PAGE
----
A detailed recollection of Man Utd’s 7-1 demolition of Roma, 2007

On April 10, 2007, Manchester United produced one of the great Champions League performances in a 7-1 demolition of Roma at Old Trafford.

The first leg of the quarter-final had ended in a 2-1 defeat for United, with Paul Scholes sent off in the first half for two bookable offences in a game also marred by violent clashes between the two sets of supporters in Rome.

Scholes saw red after only 34 minutes and Roma went on to take the lead through Rodrigo Taddei, though Wayne Rooney equalised on the hour mark with his first goal in the competition since his debut hat-trick against Fenerbahce.

Mirko Vucinic came off the bench to grab the winner for the hosts, but the feeling after the match was that Rooney’s away goal had given Sir Alex Ferguson’s men a fighting chance of qualifying for the final four.

A 1-0 win in the return leg would have been enough for United, but nobody could have predicted what was to come at the Theatre of Dreams.


“As a Roma supporter this game is more important to me than the World Cup final was,” Francesco Totti said before the game.

In the absence of Paul Scholes, Michael Carrick and Darren Fletcher started in central midfield, while Alan Smith was handed an opportunity in attack just over a year after the horrific injury he suffered against Liverpool.

“If we score tonight and I think we will, we will pull this one off,” Ferguson wrote in his programme notes.


It only took 11 minutes for the Red Devils to get that goal, Carrick stunning Doni with a wonderful, clipped effort from long range.

“1-0 will do for Manchester United,” Clive Tyldesley exclaimed in commentary, but the hosts could smell blood now.


Ferguson’s United full of confidence were a frightening force, and on nights like these when everything came together, they were unstoppable.

Slick build-up play led to Ryan Giggs feeding Smith, who scored his first goal since November 2005 with a composed finish, prompting Old Trafford to erupt.

The goal barely changed the scenario, Roma’s objective remained to score once, but the writing was on the wall by this point.


On a night of sensational goals, United took the biscuit with their third.

“No one believed it possible to treat an Italian club quite like this,” Kevin McCarra wrote in his match report for The Guardian, as Fletcher, John O’Shea, Ronaldo, Smith, Giggs and Rooney combined to make a mockery of Serie A’s reputation for defensive resolve.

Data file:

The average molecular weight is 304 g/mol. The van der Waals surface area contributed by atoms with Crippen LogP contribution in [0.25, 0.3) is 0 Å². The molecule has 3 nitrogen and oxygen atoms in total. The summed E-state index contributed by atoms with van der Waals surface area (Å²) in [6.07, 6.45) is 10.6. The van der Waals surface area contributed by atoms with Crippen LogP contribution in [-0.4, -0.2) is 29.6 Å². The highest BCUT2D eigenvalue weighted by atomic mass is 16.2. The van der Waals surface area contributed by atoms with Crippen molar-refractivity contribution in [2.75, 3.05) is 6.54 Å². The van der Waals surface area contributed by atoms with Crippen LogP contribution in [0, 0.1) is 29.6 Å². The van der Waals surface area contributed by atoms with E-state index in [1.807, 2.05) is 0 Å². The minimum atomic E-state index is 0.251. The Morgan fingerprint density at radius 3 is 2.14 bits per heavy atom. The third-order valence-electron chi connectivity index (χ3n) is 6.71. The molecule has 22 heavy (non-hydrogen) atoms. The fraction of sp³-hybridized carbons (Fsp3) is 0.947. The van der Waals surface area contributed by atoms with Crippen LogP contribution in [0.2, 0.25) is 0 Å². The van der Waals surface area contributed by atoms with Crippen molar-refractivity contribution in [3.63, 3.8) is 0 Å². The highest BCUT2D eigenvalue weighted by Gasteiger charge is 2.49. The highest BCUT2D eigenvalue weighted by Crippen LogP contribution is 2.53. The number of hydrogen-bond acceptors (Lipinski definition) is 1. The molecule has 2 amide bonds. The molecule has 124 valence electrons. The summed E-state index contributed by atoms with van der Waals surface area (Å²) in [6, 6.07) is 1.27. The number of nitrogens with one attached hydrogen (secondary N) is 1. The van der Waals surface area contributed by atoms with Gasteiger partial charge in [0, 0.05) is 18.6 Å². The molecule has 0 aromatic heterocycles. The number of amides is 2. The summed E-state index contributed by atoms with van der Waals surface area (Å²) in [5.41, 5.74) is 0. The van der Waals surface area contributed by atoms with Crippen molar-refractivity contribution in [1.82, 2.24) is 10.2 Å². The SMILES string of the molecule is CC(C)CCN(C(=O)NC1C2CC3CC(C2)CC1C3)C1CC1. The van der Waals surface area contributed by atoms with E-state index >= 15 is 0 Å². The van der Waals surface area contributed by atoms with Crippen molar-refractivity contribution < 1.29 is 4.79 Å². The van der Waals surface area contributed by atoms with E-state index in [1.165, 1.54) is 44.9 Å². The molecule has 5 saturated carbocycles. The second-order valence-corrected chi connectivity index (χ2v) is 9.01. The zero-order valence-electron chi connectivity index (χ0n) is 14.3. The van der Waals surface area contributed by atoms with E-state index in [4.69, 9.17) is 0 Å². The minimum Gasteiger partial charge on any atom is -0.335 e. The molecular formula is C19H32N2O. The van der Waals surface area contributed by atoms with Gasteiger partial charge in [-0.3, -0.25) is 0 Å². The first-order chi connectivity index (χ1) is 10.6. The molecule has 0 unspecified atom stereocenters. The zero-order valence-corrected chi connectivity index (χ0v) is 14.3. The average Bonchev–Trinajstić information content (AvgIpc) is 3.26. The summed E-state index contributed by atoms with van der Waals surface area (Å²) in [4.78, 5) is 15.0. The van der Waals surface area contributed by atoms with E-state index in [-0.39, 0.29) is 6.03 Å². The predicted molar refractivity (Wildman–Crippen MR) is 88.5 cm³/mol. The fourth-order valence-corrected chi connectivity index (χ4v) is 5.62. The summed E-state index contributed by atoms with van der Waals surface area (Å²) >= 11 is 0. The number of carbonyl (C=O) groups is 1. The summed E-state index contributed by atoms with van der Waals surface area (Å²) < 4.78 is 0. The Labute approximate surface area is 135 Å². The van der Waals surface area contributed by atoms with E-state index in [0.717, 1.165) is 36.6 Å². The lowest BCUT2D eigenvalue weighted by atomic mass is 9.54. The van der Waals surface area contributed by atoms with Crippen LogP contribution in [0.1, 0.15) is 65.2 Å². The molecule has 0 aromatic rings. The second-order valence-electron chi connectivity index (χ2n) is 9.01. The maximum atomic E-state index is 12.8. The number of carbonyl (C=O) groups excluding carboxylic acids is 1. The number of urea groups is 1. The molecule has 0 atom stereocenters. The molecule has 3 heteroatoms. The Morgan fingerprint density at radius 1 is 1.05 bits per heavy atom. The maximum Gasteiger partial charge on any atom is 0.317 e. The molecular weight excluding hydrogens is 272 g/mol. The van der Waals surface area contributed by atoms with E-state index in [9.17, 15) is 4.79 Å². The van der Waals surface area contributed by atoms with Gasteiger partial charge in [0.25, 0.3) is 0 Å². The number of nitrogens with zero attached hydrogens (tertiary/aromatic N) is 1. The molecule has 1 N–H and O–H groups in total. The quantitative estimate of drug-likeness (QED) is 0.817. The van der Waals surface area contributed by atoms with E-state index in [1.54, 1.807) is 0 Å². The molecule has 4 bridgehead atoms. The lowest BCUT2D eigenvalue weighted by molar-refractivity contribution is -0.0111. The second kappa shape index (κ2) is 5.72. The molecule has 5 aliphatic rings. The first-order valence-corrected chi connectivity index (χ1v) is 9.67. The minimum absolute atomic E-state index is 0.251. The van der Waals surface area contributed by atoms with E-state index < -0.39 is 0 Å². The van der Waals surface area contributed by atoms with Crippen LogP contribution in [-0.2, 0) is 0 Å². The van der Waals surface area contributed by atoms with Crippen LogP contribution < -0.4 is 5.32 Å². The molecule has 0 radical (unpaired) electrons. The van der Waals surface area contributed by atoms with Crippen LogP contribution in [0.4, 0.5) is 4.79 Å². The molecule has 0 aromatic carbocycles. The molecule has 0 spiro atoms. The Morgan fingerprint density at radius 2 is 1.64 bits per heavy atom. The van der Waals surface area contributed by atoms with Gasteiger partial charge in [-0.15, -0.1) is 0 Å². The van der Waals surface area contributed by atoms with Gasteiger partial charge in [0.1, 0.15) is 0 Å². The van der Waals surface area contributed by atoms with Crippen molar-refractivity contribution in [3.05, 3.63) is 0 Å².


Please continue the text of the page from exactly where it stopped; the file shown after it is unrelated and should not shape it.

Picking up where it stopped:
Nineteen minutes had been played: Manchester United 3-0 Roma.


Ronaldo hadn’t scored in the Champions League until this night, but he was starting to get towards his unplayable status.

As soon as he controlled the ball on the right flank after 44 minutes there was only going to be one outcome.

Oh to be a fly on the wall of the visitors’ dressing room at half-time.


If Roma had thought, hoped or prayed for United’s onslaught to ease off in the second half, only four minutes had to pass for such a notion to be quashed.

Smith mercifully failed to make contact with Giggs’ low cross, but Ronaldo made no mistake to grab his second.


A whole 13 minutes were to pass before the next goal, though it was worth the wait.

Carrick produced yet another long-range stunner which yet again left Doni clutching thin air, staring into the face of an existential crisis.


Not wanting to be left out of the goal of the season competition, Roma finally pulled one back in the 69th minute.

Daniele De Rossi meeting a cross with an exceptional, twisting volley. Like farting in a lift, it’s all a bit awkward.


On such a night it was only fitting that United were to have a final say. But rather than Giggs, Ronaldo or Rooney, it was Patrice Evra who rounded off the scoring.

On as a substitute right-back for O’Shea, Evra completed the embarrassment with a drive from the edge of the area.

7-1. 8-3 on aggregate. An utter annihilation.

Reflecting on the match, Roma boss Luciano Spalletti said: “What would I change if I could do it again? Stay at home.”

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